wherein the separating assembly is adapted to switch between a deployed configuration where a portion of the separating mechanism is exposed and an undeployed configuration where the portion of the separating mechanism is unexposed.
18. The separating system according to claim 17, wherein the distal end of the sheath is fixable relative to the tip.
19. The separating system according to claim 17, wherein the distal end of the sheath is fixable relative to the separator.
20. The separating system according to claim 17, wherein the separator and the tip are coupled via a threaded, a slot and key, or a cam connection.
21. The separating system according to claim 17, wherein the separator and tip are configured for relative rotational movement.
22. The separating system according to claim 17, further comprising a contact region, wherein the contact region is either disposed on the separator and adapted to releasably fix the separator relative to the patient, or disposed on the tip and adapted to releasably fix the tip relative to the patient.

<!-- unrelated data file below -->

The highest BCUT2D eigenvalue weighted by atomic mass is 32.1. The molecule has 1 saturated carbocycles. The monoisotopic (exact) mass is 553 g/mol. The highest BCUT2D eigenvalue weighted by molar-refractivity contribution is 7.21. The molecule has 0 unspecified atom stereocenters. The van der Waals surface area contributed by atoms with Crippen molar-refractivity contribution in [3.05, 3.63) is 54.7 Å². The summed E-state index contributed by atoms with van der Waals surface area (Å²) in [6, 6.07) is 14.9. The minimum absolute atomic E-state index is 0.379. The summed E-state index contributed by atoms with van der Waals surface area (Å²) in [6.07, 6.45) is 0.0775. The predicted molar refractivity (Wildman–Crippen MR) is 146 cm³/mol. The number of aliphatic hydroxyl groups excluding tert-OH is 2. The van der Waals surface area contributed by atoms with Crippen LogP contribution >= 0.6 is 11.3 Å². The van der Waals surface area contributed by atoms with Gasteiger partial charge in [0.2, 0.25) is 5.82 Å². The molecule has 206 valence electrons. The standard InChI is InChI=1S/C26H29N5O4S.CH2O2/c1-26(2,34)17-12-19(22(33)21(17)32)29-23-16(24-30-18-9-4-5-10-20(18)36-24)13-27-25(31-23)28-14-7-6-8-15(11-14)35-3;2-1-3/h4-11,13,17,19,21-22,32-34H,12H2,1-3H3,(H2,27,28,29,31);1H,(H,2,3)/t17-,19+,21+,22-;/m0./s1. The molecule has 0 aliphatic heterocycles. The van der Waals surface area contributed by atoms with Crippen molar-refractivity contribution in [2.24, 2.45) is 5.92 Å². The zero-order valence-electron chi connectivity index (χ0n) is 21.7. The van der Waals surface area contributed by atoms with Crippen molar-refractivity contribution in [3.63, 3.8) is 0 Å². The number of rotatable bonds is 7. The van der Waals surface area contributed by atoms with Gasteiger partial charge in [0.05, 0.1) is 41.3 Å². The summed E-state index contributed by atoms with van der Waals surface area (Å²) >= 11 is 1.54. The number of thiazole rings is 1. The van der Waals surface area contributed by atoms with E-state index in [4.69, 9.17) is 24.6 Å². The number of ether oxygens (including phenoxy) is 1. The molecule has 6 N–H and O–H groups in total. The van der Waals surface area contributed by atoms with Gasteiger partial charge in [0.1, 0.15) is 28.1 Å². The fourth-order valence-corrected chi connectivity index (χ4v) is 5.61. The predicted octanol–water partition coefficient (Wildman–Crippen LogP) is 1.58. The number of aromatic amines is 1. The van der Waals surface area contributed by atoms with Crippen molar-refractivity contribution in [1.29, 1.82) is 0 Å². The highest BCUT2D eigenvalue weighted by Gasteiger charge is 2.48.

23. The separating system according to claim 22, wherein the contact region comprises a member selected from the group consisting of a sand blasted surface, a grooved surface, a coated surface, a knurled surface, a holed surface, a pitted surface, and a notched surface.
24. The separating system according to claim 17, wherein in the deployed configuration the separating mechanism extends past the tip a distance in the range from about 0.5 mm to about 3 mm.
25. The separating system according to claim 17, wherein the separating assembly comprises a member selected from the group consisting of a cutting assembly, a dilating assembly, and a stripping assembly.
26. The separating system according to claim 17, wherein the separator comprises a member selected from the group consisting of a cutter, a dilator, and a stripper.
27. The separating system according to claim 17, wherein the separating mechanism comprises a member selected from the group consisting of a cutting mechanism, a dilating mechanism, and a stripping mechanism.
28. The separating system according to claim 17, wherein the separating mechanism comprises a blade
29. A method for detaching an object from a patient, comprising: